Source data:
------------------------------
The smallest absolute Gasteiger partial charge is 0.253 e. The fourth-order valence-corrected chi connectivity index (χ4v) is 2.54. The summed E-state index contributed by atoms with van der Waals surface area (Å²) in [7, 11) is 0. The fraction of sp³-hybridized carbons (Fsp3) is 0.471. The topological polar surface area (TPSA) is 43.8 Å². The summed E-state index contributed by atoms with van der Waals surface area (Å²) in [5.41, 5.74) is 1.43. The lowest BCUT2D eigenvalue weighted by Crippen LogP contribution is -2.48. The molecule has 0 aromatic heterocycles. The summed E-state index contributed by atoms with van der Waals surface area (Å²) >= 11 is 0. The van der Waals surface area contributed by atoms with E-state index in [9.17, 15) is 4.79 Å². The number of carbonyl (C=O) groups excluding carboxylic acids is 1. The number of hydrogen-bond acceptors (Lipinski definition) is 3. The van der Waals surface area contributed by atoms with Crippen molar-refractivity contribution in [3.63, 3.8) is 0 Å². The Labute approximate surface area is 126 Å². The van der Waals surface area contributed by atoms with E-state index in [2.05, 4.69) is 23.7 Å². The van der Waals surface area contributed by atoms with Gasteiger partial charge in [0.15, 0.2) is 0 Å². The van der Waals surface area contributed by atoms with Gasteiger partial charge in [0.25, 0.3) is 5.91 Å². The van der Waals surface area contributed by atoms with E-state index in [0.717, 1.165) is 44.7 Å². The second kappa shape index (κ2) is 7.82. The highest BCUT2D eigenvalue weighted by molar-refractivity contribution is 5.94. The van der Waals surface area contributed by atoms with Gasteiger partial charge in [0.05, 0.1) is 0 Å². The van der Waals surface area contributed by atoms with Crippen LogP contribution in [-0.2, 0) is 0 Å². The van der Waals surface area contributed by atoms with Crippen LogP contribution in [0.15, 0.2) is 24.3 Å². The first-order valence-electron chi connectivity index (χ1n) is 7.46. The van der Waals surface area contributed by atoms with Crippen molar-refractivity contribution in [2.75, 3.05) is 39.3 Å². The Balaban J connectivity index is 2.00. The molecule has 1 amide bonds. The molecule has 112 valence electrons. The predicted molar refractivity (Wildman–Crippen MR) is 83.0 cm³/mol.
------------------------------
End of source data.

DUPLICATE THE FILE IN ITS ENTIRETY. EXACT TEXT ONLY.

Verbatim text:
The smallest absolute Gasteiger partial charge is 0.253 e. The fourth-order valence-corrected chi connectivity index (χ4v) is 2.54. The summed E-state index contributed by atoms with van der Waals surface area (Å²) in [7, 11) is 0. The fraction of sp³-hybridized carbons (Fsp3) is 0.471. The topological polar surface area (TPSA) is 43.8 Å². The summed E-state index contributed by atoms with van der Waals surface area (Å²) in [5.41, 5.74) is 1.43. The lowest BCUT2D eigenvalue weighted by Crippen LogP contribution is -2.48. The molecule has 0 aromatic heterocycles. The summed E-state index contributed by atoms with van der Waals surface area (Å²) >= 11 is 0. The van der Waals surface area contributed by atoms with E-state index in [9.17, 15) is 4.79 Å². The number of carbonyl (C=O) groups excluding carboxylic acids is 1. The number of hydrogen-bond acceptors (Lipinski definition) is 3. The van der Waals surface area contributed by atoms with Crippen molar-refractivity contribution in [3.63, 3.8) is 0 Å². The Labute approximate surface area is 126 Å². The van der Waals surface area contributed by atoms with E-state index in [2.05, 4.69) is 23.7 Å². The van der Waals surface area contributed by atoms with Gasteiger partial charge in [0.15, 0.2) is 0 Å². The van der Waals surface area contributed by atoms with Gasteiger partial charge in [0.25, 0.3) is 5.91 Å². The van der Waals surface area contributed by atoms with E-state index in [0.717, 1.165) is 44.7 Å². The second kappa shape index (κ2) is 7.82. The highest BCUT2D eigenvalue weighted by molar-refractivity contribution is 5.94. The van der Waals surface area contributed by atoms with Gasteiger partial charge in [0.05, 0.1) is 0 Å². The van der Waals surface area contributed by atoms with Crippen LogP contribution in [-0.2, 0) is 0 Å². The van der Waals surface area contributed by atoms with Crippen LogP contribution in [0.15, 0.2) is 24.3 Å². The first-order valence-electron chi connectivity index (χ1n) is 7.46. The van der Waals surface area contributed by atoms with Crippen molar-refractivity contribution in [2.75, 3.05) is 39.3 Å². The Balaban J connectivity index is 2.00. The molecule has 1 amide bonds. The molecule has 112 valence electrons. The predicted molar refractivity (Wildman–Crippen MR) is 83.0 cm³/mol.